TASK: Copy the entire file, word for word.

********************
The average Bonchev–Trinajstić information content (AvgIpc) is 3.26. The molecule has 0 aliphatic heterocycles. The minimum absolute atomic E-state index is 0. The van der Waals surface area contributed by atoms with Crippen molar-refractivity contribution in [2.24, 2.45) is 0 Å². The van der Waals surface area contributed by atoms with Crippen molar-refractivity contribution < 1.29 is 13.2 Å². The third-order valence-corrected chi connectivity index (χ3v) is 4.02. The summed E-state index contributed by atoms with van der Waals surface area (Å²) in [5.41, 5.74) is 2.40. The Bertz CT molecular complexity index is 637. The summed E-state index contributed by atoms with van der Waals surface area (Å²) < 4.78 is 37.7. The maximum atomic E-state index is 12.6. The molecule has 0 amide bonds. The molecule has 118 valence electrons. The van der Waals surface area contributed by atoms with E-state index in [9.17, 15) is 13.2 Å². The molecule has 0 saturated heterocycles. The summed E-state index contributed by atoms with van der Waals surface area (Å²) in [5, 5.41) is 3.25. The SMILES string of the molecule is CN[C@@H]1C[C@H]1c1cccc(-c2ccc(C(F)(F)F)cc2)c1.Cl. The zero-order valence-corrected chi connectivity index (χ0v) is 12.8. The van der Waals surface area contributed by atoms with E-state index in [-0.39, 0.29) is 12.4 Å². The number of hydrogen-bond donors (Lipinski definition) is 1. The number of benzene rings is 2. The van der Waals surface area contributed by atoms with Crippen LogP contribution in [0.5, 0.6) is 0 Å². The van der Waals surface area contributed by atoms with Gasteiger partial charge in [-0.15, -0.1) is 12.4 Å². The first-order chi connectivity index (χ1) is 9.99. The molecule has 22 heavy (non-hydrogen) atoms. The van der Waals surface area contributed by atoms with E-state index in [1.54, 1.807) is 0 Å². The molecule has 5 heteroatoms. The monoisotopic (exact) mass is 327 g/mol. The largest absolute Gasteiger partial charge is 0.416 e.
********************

The average Bonchev–Trinajstić information content (AvgIpc) is 3.26. The molecule has 0 aliphatic heterocycles. The minimum absolute atomic E-state index is 0. The van der Waals surface area contributed by atoms with Crippen molar-refractivity contribution in [2.24, 2.45) is 0 Å². The van der Waals surface area contributed by atoms with Crippen molar-refractivity contribution < 1.29 is 13.2 Å². The third-order valence-corrected chi connectivity index (χ3v) is 4.02. The summed E-state index contributed by atoms with van der Waals surface area (Å²) in [5.41, 5.74) is 2.40. The Bertz CT molecular complexity index is 637. The summed E-state index contributed by atoms with van der Waals surface area (Å²) < 4.78 is 37.7. The maximum atomic E-state index is 12.6. The molecule has 0 amide bonds. The molecule has 118 valence electrons. The van der Waals surface area contributed by atoms with E-state index in [9.17, 15) is 13.2 Å². The molecule has 0 saturated heterocycles. The summed E-state index contributed by atoms with van der Waals surface area (Å²) in [5, 5.41) is 3.25. The SMILES string of the molecule is CN[C@@H]1C[C@H]1c1cccc(-c2ccc(C(F)(F)F)cc2)c1.Cl. The zero-order valence-corrected chi connectivity index (χ0v) is 12.8. The van der Waals surface area contributed by atoms with E-state index in [-0.39, 0.29) is 12.4 Å². The number of hydrogen-bond donors (Lipinski definition) is 1. The number of benzene rings is 2. The van der Waals surface area contributed by atoms with Crippen LogP contribution in [0.5, 0.6) is 0 Å². The van der Waals surface area contributed by atoms with Gasteiger partial charge in [-0.15, -0.1) is 12.4 Å². The first-order chi connectivity index (χ1) is 9.99. The molecule has 22 heavy (non-hydrogen) atoms. The van der Waals surface area contributed by atoms with E-state index in [1.54, 1.807) is 0 Å². The molecule has 5 heteroatoms. The monoisotopic (exact) mass is 327 g/mol. The largest absolute Gasteiger partial charge is 0.416 e.